North China Experiences Another Floating Sand Weather

Northern China Hit Again by Sandstorm
At around 2 pm on April 25 another sandstorm hit north China's Tianjin Municipality. A northwest wind of five to six degrees caused aged pedestrians to go into shops immediately for shelter, and plants and flowers on the roadsides waved in the strong wind.

Local meteorologists said that the wind will remain strong through tonight, but is expected to abate tomorrow. Liu Angrang, director of the Tianjin Municipal Meteorological Station, said that there has been floating sand weather in Tianjin when sandstorms hit Beijing. The two cities are about 100 kilometers apart.

Meteorologist in Beijing said that all the seven previous seven sandstorms that began hitting Beijing in early spring can be attributed to sandstorms in the Inner Mongolia Autonomous Region in north China.

The region now is still feeling the eighth sandstorm, which started yesterday afternoon, and has been the longest one so far, said local meteorologists.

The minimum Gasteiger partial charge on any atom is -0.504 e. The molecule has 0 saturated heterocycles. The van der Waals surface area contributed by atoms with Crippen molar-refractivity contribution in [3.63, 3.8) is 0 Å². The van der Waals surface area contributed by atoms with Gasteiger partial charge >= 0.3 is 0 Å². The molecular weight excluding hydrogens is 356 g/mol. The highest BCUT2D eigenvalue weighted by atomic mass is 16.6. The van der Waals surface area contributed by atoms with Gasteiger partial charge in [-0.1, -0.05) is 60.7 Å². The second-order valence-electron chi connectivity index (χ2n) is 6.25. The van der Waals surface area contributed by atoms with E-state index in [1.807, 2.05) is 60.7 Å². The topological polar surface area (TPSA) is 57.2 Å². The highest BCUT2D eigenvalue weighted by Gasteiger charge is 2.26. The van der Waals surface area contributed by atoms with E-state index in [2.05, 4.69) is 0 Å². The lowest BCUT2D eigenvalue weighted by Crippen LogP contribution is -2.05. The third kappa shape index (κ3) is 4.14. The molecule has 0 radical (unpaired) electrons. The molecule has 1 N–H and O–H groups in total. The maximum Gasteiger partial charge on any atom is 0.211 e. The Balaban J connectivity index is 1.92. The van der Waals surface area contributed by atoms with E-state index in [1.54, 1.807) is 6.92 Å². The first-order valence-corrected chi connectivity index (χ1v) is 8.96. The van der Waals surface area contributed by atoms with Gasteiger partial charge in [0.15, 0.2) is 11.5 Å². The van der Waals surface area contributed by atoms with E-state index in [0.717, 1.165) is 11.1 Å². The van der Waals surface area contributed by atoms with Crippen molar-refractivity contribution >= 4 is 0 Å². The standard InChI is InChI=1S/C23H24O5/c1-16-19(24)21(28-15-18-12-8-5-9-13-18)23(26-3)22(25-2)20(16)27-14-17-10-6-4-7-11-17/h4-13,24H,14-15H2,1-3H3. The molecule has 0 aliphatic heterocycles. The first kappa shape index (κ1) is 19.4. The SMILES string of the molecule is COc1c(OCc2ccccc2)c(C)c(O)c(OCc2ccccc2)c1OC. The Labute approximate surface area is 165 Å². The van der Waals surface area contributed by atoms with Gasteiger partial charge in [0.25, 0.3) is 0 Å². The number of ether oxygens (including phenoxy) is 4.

Officials with the region's civil affairs department said a preliminary survey shows that the economic losses caused by this time sandstorm is estimated to exceed four million yuan (about 480, 000 U.S. dollars).

Liu Jingtao, chief engineer with the local meteorological bureau, said that the highest wind speed for the region reached 27 meters per second, with visibility under 400-600 meters. He added that the continuing sandstorm also caused floating sand weather in provinces and autonomous regions to the south including Gansu, Ningxia, Shaanxi, Shanxi, and Hebei.

The region's meteorologists predict another sandstorm for April 27 to 29, which will affect the areas of Beijing, Hebei, and as far south as the Yangtze River basin.

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